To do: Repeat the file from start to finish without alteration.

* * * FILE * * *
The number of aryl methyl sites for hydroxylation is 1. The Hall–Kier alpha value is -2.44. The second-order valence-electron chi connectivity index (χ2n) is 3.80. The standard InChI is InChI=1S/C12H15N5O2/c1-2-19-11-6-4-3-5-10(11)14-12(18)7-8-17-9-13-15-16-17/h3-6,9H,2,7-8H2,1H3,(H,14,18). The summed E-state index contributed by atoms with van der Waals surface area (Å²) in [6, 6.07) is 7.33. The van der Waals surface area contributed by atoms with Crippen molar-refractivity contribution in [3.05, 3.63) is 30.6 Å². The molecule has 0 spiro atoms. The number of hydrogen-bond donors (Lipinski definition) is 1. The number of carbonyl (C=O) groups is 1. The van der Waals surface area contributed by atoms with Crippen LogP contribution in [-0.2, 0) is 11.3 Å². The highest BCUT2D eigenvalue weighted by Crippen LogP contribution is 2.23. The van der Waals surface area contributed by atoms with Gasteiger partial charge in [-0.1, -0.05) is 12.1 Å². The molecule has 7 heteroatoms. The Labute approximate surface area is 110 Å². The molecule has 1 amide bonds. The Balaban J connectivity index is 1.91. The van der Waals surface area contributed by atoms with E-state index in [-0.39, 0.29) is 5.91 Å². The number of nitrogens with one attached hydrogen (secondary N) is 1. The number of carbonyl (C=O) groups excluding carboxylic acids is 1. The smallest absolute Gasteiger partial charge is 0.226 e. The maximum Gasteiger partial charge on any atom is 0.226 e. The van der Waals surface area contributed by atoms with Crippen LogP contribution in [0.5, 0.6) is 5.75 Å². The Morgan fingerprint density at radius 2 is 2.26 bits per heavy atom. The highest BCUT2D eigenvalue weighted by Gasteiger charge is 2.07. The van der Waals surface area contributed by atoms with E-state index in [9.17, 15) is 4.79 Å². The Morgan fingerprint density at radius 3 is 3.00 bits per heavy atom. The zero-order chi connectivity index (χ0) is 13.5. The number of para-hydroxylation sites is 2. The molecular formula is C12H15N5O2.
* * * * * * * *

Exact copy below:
The number of aryl methyl sites for hydroxylation is 1. The Hall–Kier alpha value is -2.44. The second-order valence-electron chi connectivity index (χ2n) is 3.80. The standard InChI is InChI=1S/C12H15N5O2/c1-2-19-11-6-4-3-5-10(11)14-12(18)7-8-17-9-13-15-16-17/h3-6,9H,2,7-8H2,1H3,(H,14,18). The summed E-state index contributed by atoms with van der Waals surface area (Å²) in [6, 6.07) is 7.33. The van der Waals surface area contributed by atoms with Crippen molar-refractivity contribution in [3.05, 3.63) is 30.6 Å². The molecule has 0 spiro atoms. The number of hydrogen-bond donors (Lipinski definition) is 1. The number of carbonyl (C=O) groups is 1. The van der Waals surface area contributed by atoms with Crippen LogP contribution in [-0.2, 0) is 11.3 Å². The highest BCUT2D eigenvalue weighted by Crippen LogP contribution is 2.23. The van der Waals surface area contributed by atoms with Gasteiger partial charge in [-0.1, -0.05) is 12.1 Å². The molecule has 7 heteroatoms. The Labute approximate surface area is 110 Å². The molecule has 1 amide bonds. The Balaban J connectivity index is 1.91. The van der Waals surface area contributed by atoms with E-state index in [-0.39, 0.29) is 5.91 Å². The number of nitrogens with one attached hydrogen (secondary N) is 1. The number of carbonyl (C=O) groups excluding carboxylic acids is 1. The smallest absolute Gasteiger partial charge is 0.226 e. The maximum Gasteiger partial charge on any atom is 0.226 e. The van der Waals surface area contributed by atoms with Crippen LogP contribution in [0.5, 0.6) is 5.75 Å². The Morgan fingerprint density at radius 2 is 2.26 bits per heavy atom. The highest BCUT2D eigenvalue weighted by Gasteiger charge is 2.07. The van der Waals surface area contributed by atoms with E-state index in [9.17, 15) is 4.79 Å². The Morgan fingerprint density at radius 3 is 3.00 bits per heavy atom. The zero-order chi connectivity index (χ0) is 13.5. The number of para-hydroxylation sites is 2. The molecular formula is C12H15N5O2.